“We need to find why women are turned off it. It’s important, said Kara Scott in a recent Vice interview. “Partly it’s a marketing issue. When you market something so hard towards one gender, or one demographic, it can feel kind of exclusionary. […] When people talk about women in poker they’re imagining all the 20-something attractive pros whose faces they’ve seen, and they’re not imagining the vast amounts of middle-aged and retirement-aged women who play.”
There is an argument out there that certain male attributes like competitiveness and obsessiveness mean that women are less likely to be the very best in those fields where the singlemindedness of saying the Trainspotter gives men an edge.
But in poker, you don’t have to be the best at the table to have a good session. You just need to be good enough to beat the game overall. In cash games, you don’t need to be the best to feel you played well and did well. If I walk away with fifty quid I didn’t have yesterday, I am not particularly put out that the guy in seat three walked away with £200.
Perhaps there is some sort of marketing campaign to be worked out off the back of that? But it can’t be the whole story that women avoid poker to avoid competition. Not least because some of the best players in the world are women, and female sports personalities are not in short supply.
Certainly, when women know they aren’t gonna have to put up with masculinist shenanigans they do so in droves. The ladies-only event at the WSOP has been offered since 1977 – and although its low buy-in and exclusive field seem to set it up to be a wives and girlfriends event, in reality, the field remained as tough as you’d expect for that buy-in.
One major difference though is in the way people talk about it: as more fun, more sociable, more table talky and better sportsmanship (sportspersonship).
The Move to Improve
For more sustainable growth, poker needs to make women in poker more than just female only tables and the toughest cookies. The #MeToo movement highlighted recently how much background radiation sexism generates. One guy being overly flirty doesn’t seem like a big issue, but when he’s the twentieth guy that day and won’t leave it alone, it seems less like harmless fun and more like harassment.
Self-policing is the best tool, as is talking about it. Serious infractions need calling out, but so gentle reminders to minor offenders can help clean house a bit and perhaps move us towards a more hospitable playing field.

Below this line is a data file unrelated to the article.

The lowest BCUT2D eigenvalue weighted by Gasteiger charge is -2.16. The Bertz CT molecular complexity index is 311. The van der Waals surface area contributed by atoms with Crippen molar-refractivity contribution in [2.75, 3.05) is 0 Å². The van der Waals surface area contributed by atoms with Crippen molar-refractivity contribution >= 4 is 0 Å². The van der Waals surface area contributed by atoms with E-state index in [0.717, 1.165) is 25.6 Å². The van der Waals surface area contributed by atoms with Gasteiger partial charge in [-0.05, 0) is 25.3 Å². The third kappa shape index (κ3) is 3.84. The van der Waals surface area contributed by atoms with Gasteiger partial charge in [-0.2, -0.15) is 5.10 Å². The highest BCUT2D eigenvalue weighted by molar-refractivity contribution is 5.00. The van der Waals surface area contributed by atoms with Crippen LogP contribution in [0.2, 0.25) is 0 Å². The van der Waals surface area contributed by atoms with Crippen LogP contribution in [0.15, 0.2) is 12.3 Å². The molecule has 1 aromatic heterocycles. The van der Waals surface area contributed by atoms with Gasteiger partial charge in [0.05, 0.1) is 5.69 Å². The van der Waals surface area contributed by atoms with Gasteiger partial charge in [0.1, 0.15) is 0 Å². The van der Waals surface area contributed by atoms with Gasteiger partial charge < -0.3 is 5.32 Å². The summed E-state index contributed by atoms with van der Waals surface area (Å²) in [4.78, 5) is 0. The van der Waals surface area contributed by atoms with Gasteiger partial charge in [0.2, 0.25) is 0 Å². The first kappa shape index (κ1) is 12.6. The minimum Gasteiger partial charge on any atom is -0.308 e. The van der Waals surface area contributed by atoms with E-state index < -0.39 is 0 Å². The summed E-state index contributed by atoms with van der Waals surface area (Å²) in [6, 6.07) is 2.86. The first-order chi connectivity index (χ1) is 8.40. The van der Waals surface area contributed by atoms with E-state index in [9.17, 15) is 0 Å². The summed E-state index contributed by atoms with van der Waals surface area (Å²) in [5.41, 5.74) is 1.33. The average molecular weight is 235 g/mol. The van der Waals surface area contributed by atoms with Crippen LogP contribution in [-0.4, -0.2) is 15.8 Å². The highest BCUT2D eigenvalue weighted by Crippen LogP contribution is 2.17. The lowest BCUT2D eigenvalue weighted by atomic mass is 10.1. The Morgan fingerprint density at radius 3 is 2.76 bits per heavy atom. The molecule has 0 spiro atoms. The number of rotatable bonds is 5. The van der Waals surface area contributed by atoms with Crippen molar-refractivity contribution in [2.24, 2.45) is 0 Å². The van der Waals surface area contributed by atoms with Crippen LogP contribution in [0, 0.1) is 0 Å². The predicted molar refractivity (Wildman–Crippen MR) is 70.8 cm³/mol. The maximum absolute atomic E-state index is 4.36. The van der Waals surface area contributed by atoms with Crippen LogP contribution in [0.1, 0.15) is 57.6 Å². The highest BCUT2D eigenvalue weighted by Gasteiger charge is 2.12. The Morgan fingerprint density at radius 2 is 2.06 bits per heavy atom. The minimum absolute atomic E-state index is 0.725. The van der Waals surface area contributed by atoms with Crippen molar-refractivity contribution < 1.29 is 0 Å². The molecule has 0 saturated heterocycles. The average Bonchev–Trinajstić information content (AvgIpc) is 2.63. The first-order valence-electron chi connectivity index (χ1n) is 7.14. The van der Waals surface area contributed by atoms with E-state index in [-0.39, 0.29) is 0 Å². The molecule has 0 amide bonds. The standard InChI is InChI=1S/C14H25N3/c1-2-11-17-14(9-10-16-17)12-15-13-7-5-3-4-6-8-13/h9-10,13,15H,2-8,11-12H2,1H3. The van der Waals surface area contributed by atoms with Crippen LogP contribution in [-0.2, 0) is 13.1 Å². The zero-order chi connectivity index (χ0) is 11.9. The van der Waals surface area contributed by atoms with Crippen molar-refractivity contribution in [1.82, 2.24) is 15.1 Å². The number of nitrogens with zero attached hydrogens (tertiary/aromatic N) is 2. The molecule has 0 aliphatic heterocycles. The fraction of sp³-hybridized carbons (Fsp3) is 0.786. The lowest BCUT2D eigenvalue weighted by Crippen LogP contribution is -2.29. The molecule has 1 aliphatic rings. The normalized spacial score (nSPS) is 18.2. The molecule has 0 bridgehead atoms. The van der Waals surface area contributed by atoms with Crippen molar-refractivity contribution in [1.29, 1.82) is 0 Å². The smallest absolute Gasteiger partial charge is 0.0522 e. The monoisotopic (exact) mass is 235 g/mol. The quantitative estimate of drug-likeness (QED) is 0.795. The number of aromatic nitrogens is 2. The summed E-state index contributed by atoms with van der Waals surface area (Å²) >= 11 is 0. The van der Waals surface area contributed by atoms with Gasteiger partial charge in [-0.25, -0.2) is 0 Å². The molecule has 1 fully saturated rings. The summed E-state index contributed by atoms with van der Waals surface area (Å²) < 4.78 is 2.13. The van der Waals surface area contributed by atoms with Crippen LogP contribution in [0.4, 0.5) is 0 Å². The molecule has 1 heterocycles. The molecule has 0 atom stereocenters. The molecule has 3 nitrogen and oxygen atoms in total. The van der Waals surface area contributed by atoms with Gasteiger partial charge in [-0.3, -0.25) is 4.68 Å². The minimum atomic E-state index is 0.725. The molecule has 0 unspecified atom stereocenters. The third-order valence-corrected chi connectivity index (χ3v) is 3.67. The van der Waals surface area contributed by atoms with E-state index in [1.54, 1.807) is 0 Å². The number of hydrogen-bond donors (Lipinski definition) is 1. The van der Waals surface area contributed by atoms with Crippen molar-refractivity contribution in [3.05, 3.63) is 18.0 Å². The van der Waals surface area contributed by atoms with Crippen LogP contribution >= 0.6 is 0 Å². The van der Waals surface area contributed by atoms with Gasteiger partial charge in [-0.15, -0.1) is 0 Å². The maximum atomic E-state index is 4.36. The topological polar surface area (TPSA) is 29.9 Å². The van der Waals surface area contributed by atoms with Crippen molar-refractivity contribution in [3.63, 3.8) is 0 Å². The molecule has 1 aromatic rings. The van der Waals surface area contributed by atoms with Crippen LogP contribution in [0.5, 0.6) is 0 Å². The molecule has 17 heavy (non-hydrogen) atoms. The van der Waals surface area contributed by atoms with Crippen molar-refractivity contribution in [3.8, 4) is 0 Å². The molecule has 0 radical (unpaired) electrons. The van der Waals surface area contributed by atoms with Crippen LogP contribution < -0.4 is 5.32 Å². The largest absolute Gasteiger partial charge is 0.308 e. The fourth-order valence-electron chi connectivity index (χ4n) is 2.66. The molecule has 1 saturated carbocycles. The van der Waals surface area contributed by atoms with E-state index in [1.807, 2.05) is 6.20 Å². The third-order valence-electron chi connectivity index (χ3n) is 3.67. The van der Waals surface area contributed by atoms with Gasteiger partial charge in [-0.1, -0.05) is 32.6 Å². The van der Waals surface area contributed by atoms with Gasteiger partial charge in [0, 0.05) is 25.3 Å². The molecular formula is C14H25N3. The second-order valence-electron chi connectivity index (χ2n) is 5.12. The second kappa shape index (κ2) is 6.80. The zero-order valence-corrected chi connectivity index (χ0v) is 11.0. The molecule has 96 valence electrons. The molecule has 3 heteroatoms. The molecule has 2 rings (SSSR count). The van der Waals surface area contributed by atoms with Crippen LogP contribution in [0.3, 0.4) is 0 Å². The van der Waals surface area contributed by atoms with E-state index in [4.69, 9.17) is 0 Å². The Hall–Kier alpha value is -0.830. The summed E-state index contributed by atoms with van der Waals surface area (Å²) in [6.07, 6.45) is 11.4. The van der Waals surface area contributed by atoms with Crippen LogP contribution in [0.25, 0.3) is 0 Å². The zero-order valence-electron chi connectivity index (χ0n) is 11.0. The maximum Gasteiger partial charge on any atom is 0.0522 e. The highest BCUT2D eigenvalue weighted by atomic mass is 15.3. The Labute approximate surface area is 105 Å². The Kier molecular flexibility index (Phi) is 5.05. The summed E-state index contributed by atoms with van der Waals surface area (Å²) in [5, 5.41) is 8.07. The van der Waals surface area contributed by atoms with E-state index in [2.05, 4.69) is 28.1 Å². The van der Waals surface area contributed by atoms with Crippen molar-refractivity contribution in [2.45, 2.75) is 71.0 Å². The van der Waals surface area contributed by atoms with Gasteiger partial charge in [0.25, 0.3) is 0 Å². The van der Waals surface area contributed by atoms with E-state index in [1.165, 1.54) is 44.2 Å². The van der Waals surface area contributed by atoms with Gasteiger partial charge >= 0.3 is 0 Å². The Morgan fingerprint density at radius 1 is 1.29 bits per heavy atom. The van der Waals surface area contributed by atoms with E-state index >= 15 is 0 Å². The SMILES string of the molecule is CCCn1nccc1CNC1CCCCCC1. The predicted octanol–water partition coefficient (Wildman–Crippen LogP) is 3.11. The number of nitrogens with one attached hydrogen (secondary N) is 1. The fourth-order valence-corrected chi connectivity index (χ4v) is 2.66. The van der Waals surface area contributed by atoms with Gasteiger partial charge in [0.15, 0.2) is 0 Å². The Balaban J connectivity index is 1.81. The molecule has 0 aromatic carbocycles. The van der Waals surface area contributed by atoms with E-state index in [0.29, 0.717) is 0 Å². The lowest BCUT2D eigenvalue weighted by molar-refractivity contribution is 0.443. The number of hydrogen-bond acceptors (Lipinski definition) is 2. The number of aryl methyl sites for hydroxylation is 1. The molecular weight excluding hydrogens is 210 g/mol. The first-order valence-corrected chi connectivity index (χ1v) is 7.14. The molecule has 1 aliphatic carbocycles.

So too are the increasing number of players who are simply showing up an playing despite poker’s boys-own reputation.
It’s not just pros who are turning up, screenwriter Carol Fuchs took down the $1,500 dealers choice in 2015 a WPT main event went to a woman for the first time this year and as someone with political campaign experience and feminist bent, Ema Zajmovic seems like someone who could make a difference to women’s poker.
In the end, though, the thing that will make the biggest difference is players at an individual level paying attention to what players have to say about their poker experience, and making the effort to account for backgrounds and sensibilities at the table that might be wildly divergent from their own. It’s also not that hard to invite the women you know to your home games.
If you can manage to think levels ahead of your opponents, it shouldn’t be too hard to pay enough attention to understand the concerns of women in the game. In that spirit I’ll give the last word to Kara Scott from that Vice interview again: “I find it off-putting sometimes when I’m playing against players who use a lot of body language or verbal cues to show you they don’t think much of you. And I think that makes them not just bad for poker, but not great for them either […] Poker does not need to chase away new players, or players who are recreational.”